We hate to interrupt, but as a publication actually in Appalachia — surely a sub-set of the Rust Belt, with an economy in transition — we have a few words to say.
First of all, what’s with the snarky “leave the coal-infused kombucha” at home? We have kombucha in Appalachia. There’s a kombucha maker in Floyd County. Buffalo Mountain Kombucha has at least 70 retail outlets from Washington, D.C., to Tennessee and North Carolina. We now have high school students in Roanoke making kombucha and selling it at Sweet Donkey Coffee House. One of the biggest economic development announcements we’ve had recently is that Humm Kombucha of Bend, Oregon, will be opening an East Coast plant in Roanoke.
The New Republic reporter tweeted: “I would love to see what happens if they try to bring coal-infused kombucha to Appalachia.” We have a prediction: It would be a big hit. Even better: Set up shop and make some here, and the governor himself will come to the company’s announcement and hand out a check from his economic development opportunity fund. That’s what McAuliffe did for Humm Kombucha. Come on; we’re not a bunch of rubes here. We’ll confess we have no idea what coal-infused kombucha is (there really is such a thing, though) but if somebody’s going to make it, why not make it here?
Secondly, poor labor practices? Grinding conditions in Musk’s factory? We’ve worked in factories. We’ve worked in coal mines. We’re not under any illusions that every business owner is a benevolent father figure who is doing us some favor, or that Silicon Valley is some kind of economic utopia, a veritable workers’ paradise.
But yes, we do think Silicon Valley could save Appalachia. OK, “save” is a strong word, so maybe that’s not the right one. “Help” is probably a safer choice. Tech companies often profess they believe in social justice. Great. How about this for some social justice: Put some of your operations in a part of the country that very much needs to build a new economy. Apple’s slogan used to be “think different.” All tech companies prize “innovation.” Here’s a perfect opportunity to put that into practice.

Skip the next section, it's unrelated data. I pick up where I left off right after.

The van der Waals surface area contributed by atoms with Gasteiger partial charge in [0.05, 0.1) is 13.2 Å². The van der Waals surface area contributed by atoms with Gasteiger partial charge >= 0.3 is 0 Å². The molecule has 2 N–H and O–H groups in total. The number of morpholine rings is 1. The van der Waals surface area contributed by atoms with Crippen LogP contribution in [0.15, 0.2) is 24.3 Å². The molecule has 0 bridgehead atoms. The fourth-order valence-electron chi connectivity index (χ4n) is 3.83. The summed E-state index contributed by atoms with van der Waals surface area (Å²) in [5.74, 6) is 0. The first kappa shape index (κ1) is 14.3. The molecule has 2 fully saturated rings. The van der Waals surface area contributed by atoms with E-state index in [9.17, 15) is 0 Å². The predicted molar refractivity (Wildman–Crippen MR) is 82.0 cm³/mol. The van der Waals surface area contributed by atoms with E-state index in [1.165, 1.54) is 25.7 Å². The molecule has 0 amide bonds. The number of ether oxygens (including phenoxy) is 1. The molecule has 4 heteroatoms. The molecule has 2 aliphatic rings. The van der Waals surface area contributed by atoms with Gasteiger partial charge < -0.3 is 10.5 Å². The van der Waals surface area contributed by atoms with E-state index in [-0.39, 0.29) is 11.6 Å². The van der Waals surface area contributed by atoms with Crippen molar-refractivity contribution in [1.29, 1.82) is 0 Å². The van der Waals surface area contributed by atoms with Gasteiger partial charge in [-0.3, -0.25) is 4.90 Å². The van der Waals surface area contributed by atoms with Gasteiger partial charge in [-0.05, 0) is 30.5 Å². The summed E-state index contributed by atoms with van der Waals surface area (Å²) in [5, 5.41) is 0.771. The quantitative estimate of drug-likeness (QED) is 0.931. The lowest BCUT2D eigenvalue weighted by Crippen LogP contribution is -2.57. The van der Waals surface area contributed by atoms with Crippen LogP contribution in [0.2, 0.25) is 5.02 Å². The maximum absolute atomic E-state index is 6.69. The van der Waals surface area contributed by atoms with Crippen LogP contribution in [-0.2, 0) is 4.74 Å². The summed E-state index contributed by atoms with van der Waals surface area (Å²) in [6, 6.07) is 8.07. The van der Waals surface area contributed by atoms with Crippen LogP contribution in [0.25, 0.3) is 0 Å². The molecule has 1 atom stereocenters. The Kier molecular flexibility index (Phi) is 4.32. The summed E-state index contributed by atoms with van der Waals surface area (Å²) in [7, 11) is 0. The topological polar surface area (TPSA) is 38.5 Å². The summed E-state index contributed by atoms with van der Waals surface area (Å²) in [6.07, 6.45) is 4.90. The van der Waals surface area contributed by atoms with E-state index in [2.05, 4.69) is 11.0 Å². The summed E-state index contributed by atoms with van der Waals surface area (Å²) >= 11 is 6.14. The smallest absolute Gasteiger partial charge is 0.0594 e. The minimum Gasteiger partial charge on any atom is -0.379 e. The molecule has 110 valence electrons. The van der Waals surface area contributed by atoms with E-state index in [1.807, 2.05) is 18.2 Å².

Granted, you won’t find a lot of software engineers hanging around in, say, Grundy — although if a tech company located there, you can bet the software engineers would follow — and the money they make and spend would help the local economy (and rebuild a population base that is seeing young adults flee). More realistically, Appalachia could be a location for data centers. Right now, Loudoun County has established itself as “data center alley.” There’s no reason, though, why all the data centers should be in Northern Virginia. They typically employ about 40 or so workers. Another 40 well-paid workers wouldn’t be noticed in Northern Virginia, but sure would be in Southwest Virginia.
Contrary to outside belief, we already have a small but lively technology community in some parts of Southwest Virginia. Growing a bigger one wouldn’t solve all our economic challenges, but would sure help.
So, yes, New Republic, if one of those Silicon Valley investors wanted to set up shop here, you can bet we’d be happy to celebrate their arrival with some of that coal-infused kombucha.